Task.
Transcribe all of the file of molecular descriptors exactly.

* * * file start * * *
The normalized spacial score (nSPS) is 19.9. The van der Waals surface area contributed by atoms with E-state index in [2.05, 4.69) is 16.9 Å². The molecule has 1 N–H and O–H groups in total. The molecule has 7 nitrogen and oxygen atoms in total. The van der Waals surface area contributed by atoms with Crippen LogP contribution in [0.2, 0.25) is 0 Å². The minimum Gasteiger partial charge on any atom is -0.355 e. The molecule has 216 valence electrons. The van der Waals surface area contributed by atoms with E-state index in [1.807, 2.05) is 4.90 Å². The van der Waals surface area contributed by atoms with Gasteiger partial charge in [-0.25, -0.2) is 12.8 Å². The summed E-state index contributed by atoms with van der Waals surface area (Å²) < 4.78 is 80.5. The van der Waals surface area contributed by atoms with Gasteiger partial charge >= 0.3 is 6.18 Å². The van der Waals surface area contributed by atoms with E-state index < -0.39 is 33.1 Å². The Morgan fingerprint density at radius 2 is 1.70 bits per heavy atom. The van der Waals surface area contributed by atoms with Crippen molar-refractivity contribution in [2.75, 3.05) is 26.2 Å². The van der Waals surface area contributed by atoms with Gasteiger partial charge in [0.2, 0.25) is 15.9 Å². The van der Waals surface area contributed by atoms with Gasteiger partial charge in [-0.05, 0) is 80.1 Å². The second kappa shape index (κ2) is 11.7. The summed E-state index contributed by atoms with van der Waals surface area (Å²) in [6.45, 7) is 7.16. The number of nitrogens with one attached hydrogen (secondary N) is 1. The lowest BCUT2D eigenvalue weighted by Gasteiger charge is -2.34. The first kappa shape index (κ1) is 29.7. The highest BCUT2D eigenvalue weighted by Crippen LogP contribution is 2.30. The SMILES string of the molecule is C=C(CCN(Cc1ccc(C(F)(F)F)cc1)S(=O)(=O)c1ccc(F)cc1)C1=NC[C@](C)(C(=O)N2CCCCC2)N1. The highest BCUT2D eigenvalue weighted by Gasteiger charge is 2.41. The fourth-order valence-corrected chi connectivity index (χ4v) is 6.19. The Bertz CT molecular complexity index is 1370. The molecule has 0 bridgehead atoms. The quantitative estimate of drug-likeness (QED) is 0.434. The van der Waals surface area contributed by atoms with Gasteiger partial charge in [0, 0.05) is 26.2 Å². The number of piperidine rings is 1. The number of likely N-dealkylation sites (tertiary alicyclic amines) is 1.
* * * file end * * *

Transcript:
The normalized spacial score (nSPS) is 19.9. The van der Waals surface area contributed by atoms with E-state index in [2.05, 4.69) is 16.9 Å². The molecule has 1 N–H and O–H groups in total. The molecule has 7 nitrogen and oxygen atoms in total. The van der Waals surface area contributed by atoms with Crippen LogP contribution in [0.2, 0.25) is 0 Å². The minimum Gasteiger partial charge on any atom is -0.355 e. The molecule has 216 valence electrons. The van der Waals surface area contributed by atoms with E-state index in [1.807, 2.05) is 4.90 Å². The van der Waals surface area contributed by atoms with Gasteiger partial charge in [-0.25, -0.2) is 12.8 Å². The summed E-state index contributed by atoms with van der Waals surface area (Å²) < 4.78 is 80.5. The van der Waals surface area contributed by atoms with Gasteiger partial charge >= 0.3 is 6.18 Å². The van der Waals surface area contributed by atoms with E-state index < -0.39 is 33.1 Å². The Morgan fingerprint density at radius 2 is 1.70 bits per heavy atom. The van der Waals surface area contributed by atoms with Crippen molar-refractivity contribution in [2.75, 3.05) is 26.2 Å². The van der Waals surface area contributed by atoms with Gasteiger partial charge in [0.2, 0.25) is 15.9 Å². The van der Waals surface area contributed by atoms with Gasteiger partial charge in [-0.05, 0) is 80.1 Å². The second kappa shape index (κ2) is 11.7. The summed E-state index contributed by atoms with van der Waals surface area (Å²) in [6.45, 7) is 7.16. The number of nitrogens with one attached hydrogen (secondary N) is 1. The lowest BCUT2D eigenvalue weighted by Gasteiger charge is -2.34. The first kappa shape index (κ1) is 29.7. The highest BCUT2D eigenvalue weighted by Crippen LogP contribution is 2.30. The SMILES string of the molecule is C=C(CCN(Cc1ccc(C(F)(F)F)cc1)S(=O)(=O)c1ccc(F)cc1)C1=NC[C@](C)(C(=O)N2CCCCC2)N1. The highest BCUT2D eigenvalue weighted by Gasteiger charge is 2.41. The fourth-order valence-corrected chi connectivity index (χ4v) is 6.19. The Bertz CT molecular complexity index is 1370. The molecule has 0 bridgehead atoms. The quantitative estimate of drug-likeness (QED) is 0.434. The van der Waals surface area contributed by atoms with Gasteiger partial charge in [0, 0.05) is 26.2 Å². The number of piperidine rings is 1. The number of likely N-dealkylation sites (tertiary alicyclic amines) is 1.